Today marks my 200th post for this blog. Thanks to all my followers for your support!
While I can’t say I have enjoyed the campaigns and the never-ending media coverage so far, I must admit it has been and continues to be a VERY interesting election year. As classroom teachers, it is our responsibility to remain unbiased and give our students the opportunity to learn about the election process in a safe and neutral classroom environment. Below are some resources for teaching about the primaries, debates, campaigns, candidates, and the 2016 Election. Remember to keep your opinions private and let your students explore and make their own informed decisions. Most importantly teach your students the importance of voting and the importance of active and responsible citizenship in a democracy.
- Scholastic News: Election 2016
- C:Span Classroom: Road to the White House 2016
- (Free. Requires Registration.)
- PBS NEWSHOUR: Meet the Presidential Candidates in Election 2016
- PBS 2016 Election Archives
- PBS Learning Media: Election Central
- Which 2016 Presidential Candidates Interest You Most?
- Lesson Plan | Election 2016: Understanding Primaries and Caucuses
- Election 2016: Lesson Plans and Digital Resources for Educators
- Middletown Thrall Library Special Coverage Election 2016: News & Information about the U.S. Presidential Election, Voting, Voters, and Other Related Topics
- Larry Ferlazzo: The Best Sites To Learn About The 2016 U.S. Presidential Elections
- Student News Daily: 2016 Presidential Election
- The Election Process
- Education World: Election Web Resources
- Using Children’s Books to Teach about the Election
- PBS Kids: The Democracy Project
- President for a Day
- Presidential Trading Cards
- How Government Affects Me
- Books for Teaching About Elections
Today’s post is written by guest blogger Kelly Steiner. Kelly shares these insights with her faculty and administration. Thank you Kelly for sharing your culture with us. This year Hanukkah begins at sundown on Sunday, December 6 and continues until December 14.
What to expect with your students in terms of Hanukkah
some FAQs about this often misunderstood holiday.
Will the kids miss school?
Generally, Hanukkah doesn’t require missing of school. However, for some Jewish families the mandate to light the candles at a specific time (connected to sunset) is very strict. Since the sun sets just after school these days, it may mean that some Jewish students aren’t available for after school activities/ help.
Can they still do their homework?
There is no religious expectation to not work, so it is still reasonable to ask students to complete their work. However, exceptions might be needed for kids who are either traveling to be with family or have lots of family staying at their house, which can make it more difficult to manage, but you would be culturally sensitive to treat these cases the same way you’d treat any other family time. All eight nights can have associated family time and festivities so there may be more on kids’ plates this next week, just something to be mindful of.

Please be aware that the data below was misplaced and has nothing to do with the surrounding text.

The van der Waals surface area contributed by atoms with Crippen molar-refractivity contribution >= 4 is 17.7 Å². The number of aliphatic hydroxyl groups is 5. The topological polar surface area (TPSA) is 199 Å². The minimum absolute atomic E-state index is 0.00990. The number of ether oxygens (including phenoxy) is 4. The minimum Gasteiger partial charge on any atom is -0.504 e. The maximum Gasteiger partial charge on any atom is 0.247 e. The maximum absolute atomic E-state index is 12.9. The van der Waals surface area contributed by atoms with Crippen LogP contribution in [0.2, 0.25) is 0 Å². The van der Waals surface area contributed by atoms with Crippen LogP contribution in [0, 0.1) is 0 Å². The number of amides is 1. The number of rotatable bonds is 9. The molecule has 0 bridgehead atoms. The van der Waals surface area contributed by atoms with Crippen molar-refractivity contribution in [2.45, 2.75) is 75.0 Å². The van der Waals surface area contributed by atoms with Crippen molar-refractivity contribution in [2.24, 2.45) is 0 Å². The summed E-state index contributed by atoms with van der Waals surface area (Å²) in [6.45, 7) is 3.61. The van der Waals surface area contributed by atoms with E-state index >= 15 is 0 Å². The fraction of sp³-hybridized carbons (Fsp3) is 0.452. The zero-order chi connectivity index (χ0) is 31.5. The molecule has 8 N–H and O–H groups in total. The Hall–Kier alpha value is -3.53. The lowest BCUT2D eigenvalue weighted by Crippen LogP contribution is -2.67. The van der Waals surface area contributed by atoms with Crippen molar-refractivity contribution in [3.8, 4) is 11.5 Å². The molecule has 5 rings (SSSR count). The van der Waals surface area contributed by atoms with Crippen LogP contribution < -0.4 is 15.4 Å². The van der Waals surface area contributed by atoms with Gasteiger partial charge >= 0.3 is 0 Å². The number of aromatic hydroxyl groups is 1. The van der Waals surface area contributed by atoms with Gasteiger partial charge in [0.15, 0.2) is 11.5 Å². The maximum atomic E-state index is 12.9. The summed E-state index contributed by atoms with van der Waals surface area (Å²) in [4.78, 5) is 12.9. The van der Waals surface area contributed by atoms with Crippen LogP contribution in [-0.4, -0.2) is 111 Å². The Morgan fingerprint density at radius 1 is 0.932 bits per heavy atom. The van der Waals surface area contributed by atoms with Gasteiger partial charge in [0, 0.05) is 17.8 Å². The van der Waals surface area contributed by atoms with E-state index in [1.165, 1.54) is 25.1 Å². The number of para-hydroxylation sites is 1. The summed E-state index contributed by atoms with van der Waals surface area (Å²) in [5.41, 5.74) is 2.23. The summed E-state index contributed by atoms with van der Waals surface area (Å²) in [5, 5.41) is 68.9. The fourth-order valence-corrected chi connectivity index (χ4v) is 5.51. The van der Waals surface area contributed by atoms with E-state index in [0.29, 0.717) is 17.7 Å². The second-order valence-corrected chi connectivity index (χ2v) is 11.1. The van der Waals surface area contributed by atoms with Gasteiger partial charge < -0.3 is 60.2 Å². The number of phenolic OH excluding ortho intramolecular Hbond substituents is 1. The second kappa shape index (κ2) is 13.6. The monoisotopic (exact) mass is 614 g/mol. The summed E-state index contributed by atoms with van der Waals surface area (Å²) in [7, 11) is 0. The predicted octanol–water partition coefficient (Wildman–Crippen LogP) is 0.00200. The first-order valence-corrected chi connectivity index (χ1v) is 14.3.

Isn’t it weird to send e-mails about religion?
I hope it isn’t weird. Judaism is a bit different in that it is both a religion and a cultural ethnicity. Lots of people consider themselves Jewish culturally but don’t practice the religion. We’re an odd group that way. I hope that I don’t offend anyone, I aim to just help us better understand each other’s cultures. If it helps at all, Jews actively discourage converting to Judaism and so we’re one group where it is a good guess that there is no intent to sell the religion.
I thought Hanukkah happened at Thanksgiving, what’s with that?
The Jewish holidays happen based on the Jewish calendar which is lunar, as opposed to our secular solar calendar. This means that Jewish holidays fall at a different time in the secular calendar each year, even thought they are always at exactly the same time on the Jewish calendar. Previously we had “Thanksgivikah”, this year it starts at sundown on the 6th and continues until the 14th. You can search future secular dates of Jewish holidays if you’re interested.
Is “Hanukkah” the right way to spell it?
There is no right way. Hebrew and English don’t share the same characters so all spelling in English of Hebrew words is just phonetic. Multiple spellings are considered “correct”.
What is this holiday all about anyway?
Hanukkah is not a biblical holiday like some of the others, it comes from early Jewish History. Because Judaism is both a religion and a cultural identity and has the added distinction of being a minority culture in many places there is a lot of focus on retelling of the history of the people and their struggles to maintain a sense of cultural identity, cohesiveness and common history. This holiday (like many others) follows the theme that would probably be a movie trailer like this: “in a world where the culture of power bans Judaism and Jewish practices, persecuting Jews for following their beliefs, a band of feisty Jews refuses to be oppressed and fights back against a much larger and stronger force to preserve Jewish culture for future generations!” In this episode, the oppressive culture of power is the Greek-Syrians and the rebel band of Jews was led by the Maccabee family. After the Greek-Syrians destroyed the temple, the Jews reclaimed it and rededicated it. Hanukkah means dedication in Hebrew. More information can be found at: http://www.history.com/topics/holidays/hanukkah.